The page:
Mar 012020
 
 March 1, 2020  Posted by  Breaches, Business, Featured News, Healthcare

Thomas Germain of Consumer Reports recently wrote report on GoodRx, a program to help people get discounts on their prescription medications.  The headline, “GoodRx Saves Money on Meds—It Also Shares Data With Google, Facebook, and Others.” pretty much captured the heart of Consumer Report’s concerns and findings.

Caught out publicly, GoodRx reportedly responded and CR wound up updating their report with the following note:

Update: After this article was published, GoodRx posted a statement saying that it planned to stop sharing personal medical information with Facebook, had appointed a new VP of data privacy, and was providing a way for GoodRx users to delete their data.

I would encourage you all to read Consumer Reports original report in its entirety and to read GoodRx’s response post in its entirety.

This situation reminds us of the importance of being able to audit what entities do with our data and not just what they say they will do with it.

It also reminds us of the power of the press.

So what about all those other programs that haven’t been investigated?

 

  One Response to “After their data sharing was exposed by a Consumer Reports investigation, GoodRx promised to improve their data privacy”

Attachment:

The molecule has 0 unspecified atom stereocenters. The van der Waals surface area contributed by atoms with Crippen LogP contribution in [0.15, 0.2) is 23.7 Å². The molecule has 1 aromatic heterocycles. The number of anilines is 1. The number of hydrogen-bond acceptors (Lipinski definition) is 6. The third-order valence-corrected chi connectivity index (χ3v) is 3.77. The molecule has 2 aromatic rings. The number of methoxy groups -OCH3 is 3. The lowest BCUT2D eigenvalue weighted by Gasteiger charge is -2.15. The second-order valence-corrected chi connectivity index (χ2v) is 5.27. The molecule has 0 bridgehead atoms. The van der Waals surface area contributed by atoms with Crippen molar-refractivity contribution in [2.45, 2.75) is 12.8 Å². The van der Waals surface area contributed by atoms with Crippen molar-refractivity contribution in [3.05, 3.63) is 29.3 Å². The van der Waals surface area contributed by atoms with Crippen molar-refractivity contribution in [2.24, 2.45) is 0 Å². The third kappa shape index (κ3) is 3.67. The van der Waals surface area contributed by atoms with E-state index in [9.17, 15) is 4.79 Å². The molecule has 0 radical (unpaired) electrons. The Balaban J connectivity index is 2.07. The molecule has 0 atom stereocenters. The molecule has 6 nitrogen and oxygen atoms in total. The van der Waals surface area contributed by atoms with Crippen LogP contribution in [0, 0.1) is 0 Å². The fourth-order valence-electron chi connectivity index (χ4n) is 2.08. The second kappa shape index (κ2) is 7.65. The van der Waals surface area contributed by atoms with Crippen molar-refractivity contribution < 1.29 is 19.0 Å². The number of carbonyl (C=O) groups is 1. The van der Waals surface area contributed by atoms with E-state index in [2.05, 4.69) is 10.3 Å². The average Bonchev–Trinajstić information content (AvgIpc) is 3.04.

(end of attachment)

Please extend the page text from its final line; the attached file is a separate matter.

1. GoodRX is just an all around scummy company. Sure, we all know now how they exploit our personal information but what the average consumer doesn’t know is how ludicrous their fees are to pharmacies. In many cases pharmacies will actually lose money using GoodRX. It’s great for the patient but terrible for the pharmacy. Most small mom and pop places won’t accept the card for this reason. It just leads to a loss.

    It’s like going to the store and using a $10 manufacturer coupon on a $10 product. You got it for free and couldn’t be happier but what if the manufacturer turns around and only reimbursed the store $2 for the product. It ends up as a loss. That’s essentially what GoodRX does to pharmacies.

    Eventually something has gotta give. Larger chain pharmacies will either stop accepting GoodRX or just find creative ways to pass the loss back to the consumer…in fact they already are doing that. When’s the last time you saw a properly staffed CVS? When’s the last time you saw regularly priced merchandise that wasn’t 30% more expensive than everywhere else?

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